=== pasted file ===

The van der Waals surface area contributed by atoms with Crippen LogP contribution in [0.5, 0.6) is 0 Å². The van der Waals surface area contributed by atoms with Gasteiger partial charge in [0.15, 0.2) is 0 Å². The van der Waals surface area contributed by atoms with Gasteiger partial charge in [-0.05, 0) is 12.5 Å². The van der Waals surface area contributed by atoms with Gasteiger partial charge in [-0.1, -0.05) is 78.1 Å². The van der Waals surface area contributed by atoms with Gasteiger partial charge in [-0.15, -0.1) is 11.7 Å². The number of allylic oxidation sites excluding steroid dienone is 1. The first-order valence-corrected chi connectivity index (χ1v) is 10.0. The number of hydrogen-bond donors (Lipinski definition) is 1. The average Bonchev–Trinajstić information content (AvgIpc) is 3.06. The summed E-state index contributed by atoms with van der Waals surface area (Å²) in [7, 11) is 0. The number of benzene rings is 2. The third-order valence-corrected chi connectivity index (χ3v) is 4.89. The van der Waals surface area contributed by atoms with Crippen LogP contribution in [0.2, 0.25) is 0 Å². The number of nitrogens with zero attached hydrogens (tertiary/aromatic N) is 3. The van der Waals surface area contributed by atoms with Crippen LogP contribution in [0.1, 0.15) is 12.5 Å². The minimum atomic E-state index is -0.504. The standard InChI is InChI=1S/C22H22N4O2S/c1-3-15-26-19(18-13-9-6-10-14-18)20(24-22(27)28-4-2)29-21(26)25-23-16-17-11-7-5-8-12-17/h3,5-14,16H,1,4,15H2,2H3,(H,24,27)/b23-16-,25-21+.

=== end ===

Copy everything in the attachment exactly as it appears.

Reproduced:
The van der Waals surface area contributed by atoms with Crippen LogP contribution in [0.5, 0.6) is 0 Å². The van der Waals surface area contributed by atoms with Gasteiger partial charge in [0.15, 0.2) is 0 Å². The van der Waals surface area contributed by atoms with Gasteiger partial charge in [-0.05, 0) is 12.5 Å². The van der Waals surface area contributed by atoms with Gasteiger partial charge in [-0.1, -0.05) is 78.1 Å². The van der Waals surface area contributed by atoms with Gasteiger partial charge in [-0.15, -0.1) is 11.7 Å². The number of allylic oxidation sites excluding steroid dienone is 1. The first-order valence-corrected chi connectivity index (χ1v) is 10.0. The number of hydrogen-bond donors (Lipinski definition) is 1. The average Bonchev–Trinajstić information content (AvgIpc) is 3.06. The summed E-state index contributed by atoms with van der Waals surface area (Å²) in [7, 11) is 0. The number of benzene rings is 2. The third-order valence-corrected chi connectivity index (χ3v) is 4.89. The van der Waals surface area contributed by atoms with Crippen LogP contribution in [0.2, 0.25) is 0 Å². The number of nitrogens with zero attached hydrogens (tertiary/aromatic N) is 3. The van der Waals surface area contributed by atoms with Crippen LogP contribution in [0.1, 0.15) is 12.5 Å². The minimum atomic E-state index is -0.504. The standard InChI is InChI=1S/C22H22N4O2S/c1-3-15-26-19(18-13-9-6-10-14-18)20(24-22(27)28-4-2)29-21(26)25-23-16-17-11-7-5-8-12-17/h3,5-14,16H,1,4,15H2,2H3,(H,24,27)/b23-16-,25-21+.